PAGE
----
Add files to array matching pattern

Hi all,

I wanted to simply add files to an array. The files must match a
pattern. I’m just starting with ruby so I really have to find my way in
it. I tried something like:

dir = “/home/leon/images”
test = Array.new
test << Dir.new(dir).entries.each { |x| if 1 == 1 }

Then I wanted to add a sort of if to that last line with a block ( I
think I have to use a block).
I tried this in irb, but it doesn’t give an error.

What am I doing wrong here?

Thanks in advance!

Tried this:

dir = “/home/leon/”; test = Array.new; test =
Dir.new(dir).entries.collect { |x| x == ‘filezilla’ ? x : next }

But that didn’t work also. It gives back:

[nil, nil, nil, nil, nil, nil, nil, nil, nil, nil, nil, nil, nil, nil,
nil, nil, nil, nil, nil, nil, nil, nil, nil, nil, nil, nil, nil, nil,
nil, nil, nil, nil, nil, nil, nil, nil, nil, nil, nil, nil, nil, nil,
nil, nil, nil, nil, nil, nil, nil, nil, nil, nil, nil, nil, nil, nil,
nil, nil, nil, nil, nil, nil, nil, nil, nil]

This would work:

i = 0; dir = “/home/leon/”; test = Array.new; test =
Dir.new(dir).entries.map! { |x| x =~ /filezilla$/ ? x : next };
test.compact

Is the .compact needed? Can’t I get rid of that?

On Oct 4, 2007, at 7:35 PM, Leon B. wrote:

This would work:

i = 0; dir = “/home/leon/”; test = Array.new; test =
Dir.new(dir).entries.map! { |x| x =~ /filezilla$/ ? x : next };
test.compact

Is the .compact needed? Can’t I get rid of that?

test = Dir.entries("/home/leon").grep(/filezilla$/)

-Rob

Rob B. http://agileconsultingllc.com
[email protected]

Leon B. wrote:

This would work:

i = 0; dir = “/home/leon/”; test = Array.new; test =
Dir.new(dir).entries.map! { |x| x =~ /filezilla$/ ? x : next };
test.compact

Is the .compact needed? Can’t I get rid of that?

You can do something like this:

d = “./”
matching_files = Dir.open(d) do |dir|
dir.find_all { |filename| filename == “r8test.rb”}
end
p matching_files

collect puts the return values from the block into an array. With
find_all, if the block returns true, then the current filename is added
to the array.

Leon B. wrote:

Tried this:

dir = “/home/leon/”; test = Array.new; test =
Dir.new(dir).entries.collect { |x| x == ‘filezilla’ ? x : next }

But that didn’t work also. It gives back:

[nil, nil, nil, nil, nil, nil, nil, nil, nil, nil, nil, nil, nil, nil,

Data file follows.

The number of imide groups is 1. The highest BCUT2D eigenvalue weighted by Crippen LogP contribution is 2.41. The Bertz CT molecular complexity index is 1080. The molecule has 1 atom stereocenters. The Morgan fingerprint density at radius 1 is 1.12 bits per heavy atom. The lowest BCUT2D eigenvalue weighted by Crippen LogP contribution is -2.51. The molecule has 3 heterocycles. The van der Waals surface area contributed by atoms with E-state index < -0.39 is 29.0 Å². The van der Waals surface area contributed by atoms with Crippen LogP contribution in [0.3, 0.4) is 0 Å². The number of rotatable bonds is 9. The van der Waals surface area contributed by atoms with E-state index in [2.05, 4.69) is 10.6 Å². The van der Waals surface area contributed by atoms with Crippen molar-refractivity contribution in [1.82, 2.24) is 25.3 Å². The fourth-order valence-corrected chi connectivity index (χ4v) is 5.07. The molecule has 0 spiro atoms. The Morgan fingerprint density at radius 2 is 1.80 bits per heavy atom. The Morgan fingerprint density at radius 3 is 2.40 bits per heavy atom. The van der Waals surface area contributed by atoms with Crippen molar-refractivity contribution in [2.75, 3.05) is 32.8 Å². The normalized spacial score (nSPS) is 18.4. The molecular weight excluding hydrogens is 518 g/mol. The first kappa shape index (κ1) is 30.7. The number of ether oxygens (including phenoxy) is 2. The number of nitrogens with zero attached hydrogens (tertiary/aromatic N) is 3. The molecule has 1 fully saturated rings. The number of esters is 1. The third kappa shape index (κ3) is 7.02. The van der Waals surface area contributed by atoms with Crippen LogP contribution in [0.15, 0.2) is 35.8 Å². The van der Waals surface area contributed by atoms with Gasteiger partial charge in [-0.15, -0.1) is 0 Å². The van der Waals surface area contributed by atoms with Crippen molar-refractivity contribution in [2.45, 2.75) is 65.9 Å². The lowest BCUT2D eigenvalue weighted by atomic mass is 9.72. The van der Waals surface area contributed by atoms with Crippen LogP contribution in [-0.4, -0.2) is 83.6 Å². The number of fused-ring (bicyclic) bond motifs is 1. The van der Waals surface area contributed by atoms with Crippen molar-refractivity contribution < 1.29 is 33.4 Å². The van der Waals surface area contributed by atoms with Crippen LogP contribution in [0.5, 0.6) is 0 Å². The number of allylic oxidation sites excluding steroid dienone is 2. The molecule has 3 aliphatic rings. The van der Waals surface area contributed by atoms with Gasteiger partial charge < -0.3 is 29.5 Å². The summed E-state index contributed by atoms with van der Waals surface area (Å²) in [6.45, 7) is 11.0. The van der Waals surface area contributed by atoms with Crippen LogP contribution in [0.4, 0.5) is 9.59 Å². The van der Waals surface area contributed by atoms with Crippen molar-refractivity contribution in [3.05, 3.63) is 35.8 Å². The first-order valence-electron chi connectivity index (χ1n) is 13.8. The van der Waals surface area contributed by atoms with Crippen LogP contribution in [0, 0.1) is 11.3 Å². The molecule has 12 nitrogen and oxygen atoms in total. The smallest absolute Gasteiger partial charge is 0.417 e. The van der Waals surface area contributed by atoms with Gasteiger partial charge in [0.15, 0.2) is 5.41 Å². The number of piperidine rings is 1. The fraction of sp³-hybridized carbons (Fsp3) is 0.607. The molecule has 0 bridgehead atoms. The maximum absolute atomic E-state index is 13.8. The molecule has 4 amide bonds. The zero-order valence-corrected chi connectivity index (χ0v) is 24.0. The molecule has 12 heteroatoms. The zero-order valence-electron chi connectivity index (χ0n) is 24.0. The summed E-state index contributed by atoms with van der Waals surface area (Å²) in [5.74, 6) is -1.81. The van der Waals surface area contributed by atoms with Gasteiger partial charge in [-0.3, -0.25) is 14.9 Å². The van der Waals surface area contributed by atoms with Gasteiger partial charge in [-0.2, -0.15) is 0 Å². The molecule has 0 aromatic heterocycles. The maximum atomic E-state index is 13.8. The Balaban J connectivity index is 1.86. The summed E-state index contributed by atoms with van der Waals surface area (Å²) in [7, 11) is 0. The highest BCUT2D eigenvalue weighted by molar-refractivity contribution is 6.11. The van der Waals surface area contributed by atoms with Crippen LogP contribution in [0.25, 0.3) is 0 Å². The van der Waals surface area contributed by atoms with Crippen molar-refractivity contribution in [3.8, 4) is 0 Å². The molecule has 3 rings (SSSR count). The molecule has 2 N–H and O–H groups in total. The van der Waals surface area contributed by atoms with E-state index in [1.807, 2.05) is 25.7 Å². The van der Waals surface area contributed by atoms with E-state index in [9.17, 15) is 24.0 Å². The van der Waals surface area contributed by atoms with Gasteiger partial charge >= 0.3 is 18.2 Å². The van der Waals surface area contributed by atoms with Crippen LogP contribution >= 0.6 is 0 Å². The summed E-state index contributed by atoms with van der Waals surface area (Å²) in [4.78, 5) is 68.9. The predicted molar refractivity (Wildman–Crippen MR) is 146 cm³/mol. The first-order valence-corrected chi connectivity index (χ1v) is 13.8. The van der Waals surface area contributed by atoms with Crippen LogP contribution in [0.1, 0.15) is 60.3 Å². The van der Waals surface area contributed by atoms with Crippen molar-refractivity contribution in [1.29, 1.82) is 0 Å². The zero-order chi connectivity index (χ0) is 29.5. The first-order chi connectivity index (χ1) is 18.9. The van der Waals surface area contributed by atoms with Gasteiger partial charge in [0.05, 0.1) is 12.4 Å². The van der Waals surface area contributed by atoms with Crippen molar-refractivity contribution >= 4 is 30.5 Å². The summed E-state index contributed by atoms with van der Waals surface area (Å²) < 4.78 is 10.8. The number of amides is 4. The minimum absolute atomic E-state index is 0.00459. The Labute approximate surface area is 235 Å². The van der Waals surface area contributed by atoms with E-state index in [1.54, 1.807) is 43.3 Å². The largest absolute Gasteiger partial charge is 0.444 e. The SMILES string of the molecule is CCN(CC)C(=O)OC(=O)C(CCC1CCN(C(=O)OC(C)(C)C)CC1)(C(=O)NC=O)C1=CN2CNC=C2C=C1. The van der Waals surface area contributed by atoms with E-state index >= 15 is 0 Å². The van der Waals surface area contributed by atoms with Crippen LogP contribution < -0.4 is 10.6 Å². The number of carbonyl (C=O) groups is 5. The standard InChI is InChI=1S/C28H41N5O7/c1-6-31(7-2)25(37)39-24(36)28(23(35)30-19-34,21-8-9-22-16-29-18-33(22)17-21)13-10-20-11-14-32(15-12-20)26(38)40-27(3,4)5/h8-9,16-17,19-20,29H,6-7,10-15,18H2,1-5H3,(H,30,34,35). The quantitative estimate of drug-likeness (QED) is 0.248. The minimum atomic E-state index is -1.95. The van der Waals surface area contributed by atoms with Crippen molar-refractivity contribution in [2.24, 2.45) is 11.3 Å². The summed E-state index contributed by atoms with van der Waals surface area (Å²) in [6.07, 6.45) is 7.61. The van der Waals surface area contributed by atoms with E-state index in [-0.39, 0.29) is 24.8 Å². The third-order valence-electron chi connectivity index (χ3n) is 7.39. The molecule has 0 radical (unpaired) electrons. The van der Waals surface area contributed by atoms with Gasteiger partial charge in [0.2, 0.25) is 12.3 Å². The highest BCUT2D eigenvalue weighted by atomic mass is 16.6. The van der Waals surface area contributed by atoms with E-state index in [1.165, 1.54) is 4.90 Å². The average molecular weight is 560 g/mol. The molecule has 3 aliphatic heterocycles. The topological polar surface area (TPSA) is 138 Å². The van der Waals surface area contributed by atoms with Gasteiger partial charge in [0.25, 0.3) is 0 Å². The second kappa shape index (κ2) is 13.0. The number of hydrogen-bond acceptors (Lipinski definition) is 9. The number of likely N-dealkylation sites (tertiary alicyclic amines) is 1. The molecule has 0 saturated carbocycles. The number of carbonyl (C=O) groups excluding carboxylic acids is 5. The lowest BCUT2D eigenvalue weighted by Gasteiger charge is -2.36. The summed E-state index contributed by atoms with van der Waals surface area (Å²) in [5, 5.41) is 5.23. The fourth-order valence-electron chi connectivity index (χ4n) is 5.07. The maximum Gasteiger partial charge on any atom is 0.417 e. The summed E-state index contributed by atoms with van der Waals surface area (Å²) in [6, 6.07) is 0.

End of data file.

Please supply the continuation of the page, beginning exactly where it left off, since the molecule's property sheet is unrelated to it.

nil, nil, nil, nil, nil, nil, nil, nil, nil, nil, nil, nil, nil, nil,
nil, nil, nil, nil, nil, nil, nil, nil, nil, nil, nil, nil, nil, nil,
nil, nil, nil, nil, nil, nil, nil, nil, nil, nil, nil, nil, nil, nil,
nil, nil, nil, nil, nil, nil, nil, nil, nil]

The reason you get that output is:

  1. collect adds the value returned by the block to a results array.

  2. There is no file named “filezilla” in the directory /home/leon

  3. That means the value of the block is always whatever is produced by
    the statement: next. If you try this:

[1, 2, 3].each {|x| puts next}

you’ll get the error

r9test.rb:1: void value expression

I think that means that the next statement is one of the few statements
in ruby that doesn’t produce a value. So what is the value of the block
when the next statement gets executed as the last statement? If you
try this:

results = [1, 2, 3].collect {|x| next}
p results

the output is:

[nil, nil, nil]

Look familiar? Apparently, a block returns nil by default if the
statements in the block do not produce any values.

2007/10/5, Leon B. [email protected]:

This would work:

i = 0; dir = “/home/leon/”; test = Array.new; test =
Dir.new(dir).entries.map! { |x| x =~ /filezilla$/ ? x : next };
test.compact

Is the .compact needed? Can’t I get rid of that?

You need it with your code because the map! will map some values to
nil. You probably rather want #select.

files = Dir.new(dir).entries.select { |x| /filezilla$/ =~ x }

But you can have that much easier with

files = Dir["/home/leon/*filezilla"]

Kind regards

robert

Leon B. wrote:

This would work:

i = 0; dir = “/home/leon/”; test = Array.new; test =
Dir.new(dir).entries.map! { |x| x =~ /filezilla$/ ? x : next };
test.compact

Is the .compact needed? Can’t I get rid of that?

Also, next is used skip the rest of the code in a block. For instance:

(1…4).each do |x|
next if x==2
puts x
end

–output:–
1
3
4

On the other hand, using next as the last statement in a block does
nothing:

(1…4).each do |x|
puts x
next
end

–output:—
1
2
3
4

…except screw up the return value of the block:

results = (1…4).collect do |x|
x if x != 2
next
end

p results

–output:—
[nil, nil, nil, nil]

For methods like collect that use the block’s return value, the next
statement ruins the results array.